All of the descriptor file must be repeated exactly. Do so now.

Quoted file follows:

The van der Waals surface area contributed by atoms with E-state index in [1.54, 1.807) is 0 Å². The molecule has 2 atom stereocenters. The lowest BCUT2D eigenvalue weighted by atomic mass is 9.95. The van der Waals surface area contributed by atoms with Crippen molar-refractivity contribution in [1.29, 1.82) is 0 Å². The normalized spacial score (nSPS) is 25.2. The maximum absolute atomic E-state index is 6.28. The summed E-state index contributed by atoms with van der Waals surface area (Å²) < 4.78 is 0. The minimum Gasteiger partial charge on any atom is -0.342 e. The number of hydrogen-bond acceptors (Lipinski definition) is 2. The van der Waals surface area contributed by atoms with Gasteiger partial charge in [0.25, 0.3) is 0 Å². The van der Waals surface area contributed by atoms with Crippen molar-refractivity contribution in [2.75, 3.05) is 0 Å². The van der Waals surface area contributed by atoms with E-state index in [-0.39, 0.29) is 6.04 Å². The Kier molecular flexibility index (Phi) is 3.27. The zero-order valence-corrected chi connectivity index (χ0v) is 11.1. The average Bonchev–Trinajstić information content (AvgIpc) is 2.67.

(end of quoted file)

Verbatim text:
The van der Waals surface area contributed by atoms with E-state index in [1.54, 1.807) is 0 Å². The molecule has 2 atom stereocenters. The lowest BCUT2D eigenvalue weighted by atomic mass is 9.95. The van der Waals surface area contributed by atoms with Crippen molar-refractivity contribution in [1.29, 1.82) is 0 Å². The normalized spacial score (nSPS) is 25.2. The maximum absolute atomic E-state index is 6.28. The summed E-state index contributed by atoms with van der Waals surface area (Å²) < 4.78 is 0. The minimum Gasteiger partial charge on any atom is -0.342 e. The number of hydrogen-bond acceptors (Lipinski definition) is 2. The van der Waals surface area contributed by atoms with Gasteiger partial charge in [0.25, 0.3) is 0 Å². The van der Waals surface area contributed by atoms with Crippen molar-refractivity contribution in [2.75, 3.05) is 0 Å². The van der Waals surface area contributed by atoms with E-state index in [-0.39, 0.29) is 6.04 Å². The Kier molecular flexibility index (Phi) is 3.27. The zero-order valence-corrected chi connectivity index (χ0v) is 11.1. The average Bonchev–Trinajstić information content (AvgIpc) is 2.67.